Slowly, he took his arm out from under Davey's still-sleeping form.  He crept off the child's bed and out of the room.  He walked into the hall bathroom and instinctively flipped the light switch.  Of course, nothing happened.  After peeing, he went down to the kitchen.

He was up at ten o'clock local time when the asteroid should have hit.  Asia, he thought.  Maybe it wasn't as big or bad as they said?  But David had looked up information on asteroids, too.  They should have felt something.  An earthquake, a shockwave, a heatblast …  Maybe not?

He drank some water and walked over to his cellphone.  After putting the battery back in and turning it on, Davey came downstairs.

"Hey, nugget," his father said.  "How are you?"

"I'm fine."  He wiped his eyes and hugged David's leg.  "I'm hungry."

"OK.  Cereal?"

Davey said, "I want pancakes."

"We don't have any electricity, you know."


The phone finished starting and David looked at the bar indicator.  None.  He powered off the device and put it in his pocket.

"Is Mommy home?"

David sighed as he pulled the box of Cheerios from the cabinet.  "No."  He was furious at Natalie for days.  By the seventh, he became worried.  She said she would be back, but she wasn't.  Then the eighth came and she still hadn't come home.  David thought about it for a moment and realized it was the sixth when he finally understood why she left.

It had been just David and Davey, father and son.  The world outside their home was falling apart, but inside, they played Lego and board games.  They read books together.  It was nice to see his son happy knowing what would come soon, but that asteroid hung over his head like a storm cloud every bit as much as Natalie's disappearance.

David wanted to leave, too.  He wanted to go out and get drunk one last time.  He wanted to hit on a chick and see if he still had "it" one more time.  He loved his son beyond all measure but, dammit, he wanted to get out of this house.

Davey's spoon clanked against the bowl and David glanced toward him.  He smiled thanks to that odd parental pleasure of seeing one's child eat with relish. 

"Can we get more milk?"

David glanced back toward the cooler and said, "That was the last of it.  I don't know where or when we can get more."

With his mouth partly full, Davey asked, "Can I have Cheerios with water?"

David laughed and said, "Sure, but I don't think it'll taste good."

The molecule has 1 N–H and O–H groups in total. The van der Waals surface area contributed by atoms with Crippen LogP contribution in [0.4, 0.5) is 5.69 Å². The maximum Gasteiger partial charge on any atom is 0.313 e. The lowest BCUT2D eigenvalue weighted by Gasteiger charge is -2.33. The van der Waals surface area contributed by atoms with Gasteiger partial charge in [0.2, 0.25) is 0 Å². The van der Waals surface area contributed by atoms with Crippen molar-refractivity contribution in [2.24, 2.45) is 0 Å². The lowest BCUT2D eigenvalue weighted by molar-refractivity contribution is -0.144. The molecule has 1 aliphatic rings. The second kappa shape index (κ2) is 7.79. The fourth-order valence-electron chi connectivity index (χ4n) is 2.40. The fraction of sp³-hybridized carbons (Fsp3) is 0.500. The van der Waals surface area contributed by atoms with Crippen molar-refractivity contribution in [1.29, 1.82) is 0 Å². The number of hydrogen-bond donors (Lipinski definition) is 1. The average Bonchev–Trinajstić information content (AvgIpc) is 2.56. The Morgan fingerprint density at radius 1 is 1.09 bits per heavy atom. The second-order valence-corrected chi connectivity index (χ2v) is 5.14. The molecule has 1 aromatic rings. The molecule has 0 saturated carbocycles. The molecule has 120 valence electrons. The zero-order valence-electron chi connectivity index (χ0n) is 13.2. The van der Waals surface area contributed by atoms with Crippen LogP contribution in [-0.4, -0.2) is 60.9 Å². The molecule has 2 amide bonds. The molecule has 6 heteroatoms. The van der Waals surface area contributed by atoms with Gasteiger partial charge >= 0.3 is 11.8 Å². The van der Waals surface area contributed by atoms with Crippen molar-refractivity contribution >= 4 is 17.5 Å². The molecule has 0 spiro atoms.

"Are you staying home from work again today?"

"I told you, nugget," David said as he stood up, "I'm not going to work anymore.  I'm gonna be here with you."

He walked around the house to all of the windows and opened the curtains.  The boards were still in place so the sun cast bright bars of light across the rooms.  He unlocked the deadbolt and chain and stepped out onto the porch.

The air was cool and there was a slight breeze.  Birds chirped nearby.  Dew clung to the yard.  David stood still and listened intently for something.  Anything.  There were no sirens.  No gunshots.  No vehicles.  He glanced up and down the street and caught sight of one other figure on his front porch about a block away doing the same as David.  The distant man or woman was standing and looking around for a sign of … something.

DAY 10

"You're cheating."

David laughed, "No I'm not."

The boy crossed his arms and said, "You hit the ice and the bear didn't fall."

David shrugged and said, "I know more about physics than you."

"Isn't that cheating?"

"Knowing something you don't?"  Davey nodded and his father laughed.  "No, it's not."

"I think it is."

A click and hum drew David's attention away from the game.  The lights in the living room and kitchen came on, dimmed and went off again.

"Will the electricity come back on for good?"

"It should at some point."  David looked back at the game and lifted his tiny plastic hammer.  As he did, the lights returned and they didn't waver.  "There we go."

He stood and as he walked away, his bare foot came down on the sharp corner of a plastic block of ice.  "Be careful, Daddy."

David inhaled sharply and stumbled away from the play area and toward the television.  After turning it on, he cycled through the channels and saw only an error message from the cable provider.  He picked the phone off the table and walked over to the plugs by the sink.  Once he connected it, he powered it on and waited to see how many bars he had.  Still none.

Once he set it down, he heard a key in the door lock.  Then one in the deadbolt.

"Mommy!" Davey screamed as he jumped up.

The door opened and it was Natalie.  The boy hugged her legs and she leaned down to hug him, too.  David was frozen in place in the kitchen.

"We played games and read and did all kinds of things, Mommy."

Her eyes lifted and caught her husband's stunned stare.  "That sounds fun."

"It was."

Natalie stood and walked toward David.  He stayed where he was.  Her blonde hair was mussed and pulled down in a tie.  Her makeup was gone and darkened her eyes beyond the bags that hung there.  Her eyes … they were so bloodshot they seemed entirely red.  She lifted her arms to hug him and as she did, he reached up and placed a hand on her shoulder, pushing her away.

It surprised himself as much as it surprised her.  She frowned and her eyes filled with tears.  "I'm so sorry," she whispered.

The worry that he had felt was burned away by the anger that preceded it.  "You said you'd be home before it happened."

She spoke again and her voice cracked, "I lost track of time."


She shook her head and said, "Please don't do this."

David's chest puffed out and he said, "I don't think you should stay here."

Thanks for reading.  More to come soon ...